Tuesday, August 3, 2010

Holy Unexpectedly Flooded Field Sites!



Yesterday morning started off as a typical Monday; heading out early to the field. Matt Griffiths and I discussed whether we should water and what to weed, our appreciation for a high in the mid-90s rather than low-100s, and our weekend adventures as we shot up I-10 to our North Simpson Farm habitat restoration field site northwest of Marana. As we approached the site, I watched the roadsides for signs of a good rainfall from the weekend, as most of Tucson experienced. I saw some water pooled in ditches and let my hopes climb that we would not have to water our plants for another week, at least.

We arrived at our storage area, loaded the truck with tools, turned down the road to the site and...the road was closed! The only reason they close this road is for flooding at the bridge that crosses the Santa Cruz River (SCR). Twice in my 5+ year tenure with Tucson Audubon this site has flooded; the summers of 2005 and 2006. After 4 years of poor flooding, the "Road Closed" sign was an extraordinarily welcome sight.

Our efforts at habitat restoration take place on part of this old abandoned farmland along the SCR. Historically, the entire 1700 acre farm was part of the floodplain and would regularly flood during the monsoon. However, since the major floods of 1983 and 1993, large sand berms were built on either side of the river to prevent over-land flow that would impact active farmlands downstream. This effectively shrinks the riparian area because many native riparian plant species rely on flood waters for propagation and survival. So our work in attempting to create some kind of native, bird-loving riparian habitat here is challenging, at best. Most people in the field of restoration agree that restoring natural processes, like hydrology, is key to restoring habitat. However, the Simpson Farm has so many inhibitory factors, like these berms, that contribute to the impossibility of the site returning itself to a natural state that our role as habitat restorationists becomes one of large-scale gardeners, where the goal is to create a garden that requires minimal taxing on resources like groundwater and labor for maximal native vegetation denisty and diversity that may ONE DAY be able to take off on its own in spite of human-constructed blockades and climate change.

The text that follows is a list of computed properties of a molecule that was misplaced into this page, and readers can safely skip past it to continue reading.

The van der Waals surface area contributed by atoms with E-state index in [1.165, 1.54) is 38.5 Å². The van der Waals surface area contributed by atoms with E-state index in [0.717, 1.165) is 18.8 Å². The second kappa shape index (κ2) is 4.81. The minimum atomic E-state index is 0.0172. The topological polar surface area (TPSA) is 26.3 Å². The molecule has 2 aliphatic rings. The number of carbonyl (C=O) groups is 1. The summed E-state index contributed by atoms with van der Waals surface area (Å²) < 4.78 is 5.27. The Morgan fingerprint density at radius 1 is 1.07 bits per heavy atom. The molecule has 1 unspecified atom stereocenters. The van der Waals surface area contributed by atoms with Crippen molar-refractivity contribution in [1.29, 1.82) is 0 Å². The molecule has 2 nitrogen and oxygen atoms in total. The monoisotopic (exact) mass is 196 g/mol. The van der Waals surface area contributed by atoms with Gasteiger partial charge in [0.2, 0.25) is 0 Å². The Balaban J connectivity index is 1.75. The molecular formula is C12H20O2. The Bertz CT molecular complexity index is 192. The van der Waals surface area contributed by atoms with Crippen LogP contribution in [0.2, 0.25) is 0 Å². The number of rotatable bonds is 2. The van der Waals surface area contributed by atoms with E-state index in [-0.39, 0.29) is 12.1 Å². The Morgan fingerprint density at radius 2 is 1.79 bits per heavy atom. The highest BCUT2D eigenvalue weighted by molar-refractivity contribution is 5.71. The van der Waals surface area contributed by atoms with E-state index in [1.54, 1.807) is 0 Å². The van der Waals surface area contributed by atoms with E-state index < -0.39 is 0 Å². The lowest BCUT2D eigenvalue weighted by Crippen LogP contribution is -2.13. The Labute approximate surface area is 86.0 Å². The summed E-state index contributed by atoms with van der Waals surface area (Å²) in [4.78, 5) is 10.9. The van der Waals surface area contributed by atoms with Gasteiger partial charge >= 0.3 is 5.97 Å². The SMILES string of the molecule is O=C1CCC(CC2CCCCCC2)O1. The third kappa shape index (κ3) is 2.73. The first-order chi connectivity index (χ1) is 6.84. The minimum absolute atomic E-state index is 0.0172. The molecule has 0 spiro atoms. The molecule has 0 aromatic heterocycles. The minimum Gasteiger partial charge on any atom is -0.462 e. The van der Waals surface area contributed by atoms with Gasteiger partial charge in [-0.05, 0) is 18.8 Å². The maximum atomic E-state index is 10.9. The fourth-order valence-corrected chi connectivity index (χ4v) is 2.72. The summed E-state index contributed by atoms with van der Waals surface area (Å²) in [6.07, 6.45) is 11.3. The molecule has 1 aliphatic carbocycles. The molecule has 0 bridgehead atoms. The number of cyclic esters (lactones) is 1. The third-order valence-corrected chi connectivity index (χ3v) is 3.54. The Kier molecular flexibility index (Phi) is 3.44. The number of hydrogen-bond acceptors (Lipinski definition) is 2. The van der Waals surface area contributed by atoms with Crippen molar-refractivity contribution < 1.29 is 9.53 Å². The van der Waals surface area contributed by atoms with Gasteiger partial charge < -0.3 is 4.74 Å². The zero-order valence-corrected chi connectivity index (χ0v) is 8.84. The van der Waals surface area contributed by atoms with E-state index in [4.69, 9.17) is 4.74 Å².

I admit, I often hold a lot of doubt in my heart that we will succeed in this goal at the Simpson Farm. We have been through many rainless summers there of late and end up relying on irrigation, even though we know nothing fully supplants rain and river water. Then, all of a sudden, I show up to work one day and hope is restored! The site is soaked from Santa Cruz River water that gathered from high-flows from an Eastside Tucson downpour, was shunted through the channelized washes and river of Tucson, hits the under-sized bridge on the upstream side of our site, jumps the riverbanks, travels down the road past the sandberms and WHOOSH! across our site. This kind of soaking, which was not strong enough to damage irrigation or scour out plants, will soak in the ground and probably keep soil moisture levels high for most of the remaining hot season. Our plants will be able to expand their root sytems for stronger establishment and better weathering of future dry times, without our supplemental efforts.

In conclusion, yesterday was a great day. I have the mud on my boots to prove it. The site flooding was a surprise because I was unaware of the extreme weather events that took place higher up in the watershed, but that made the day all the more enjoyable. And the best part? The boat we discovered at the Martin Farm, which is one mile upstream from the Simpson Farm, rode the river to Simpson! It appears the SCR is navigable!

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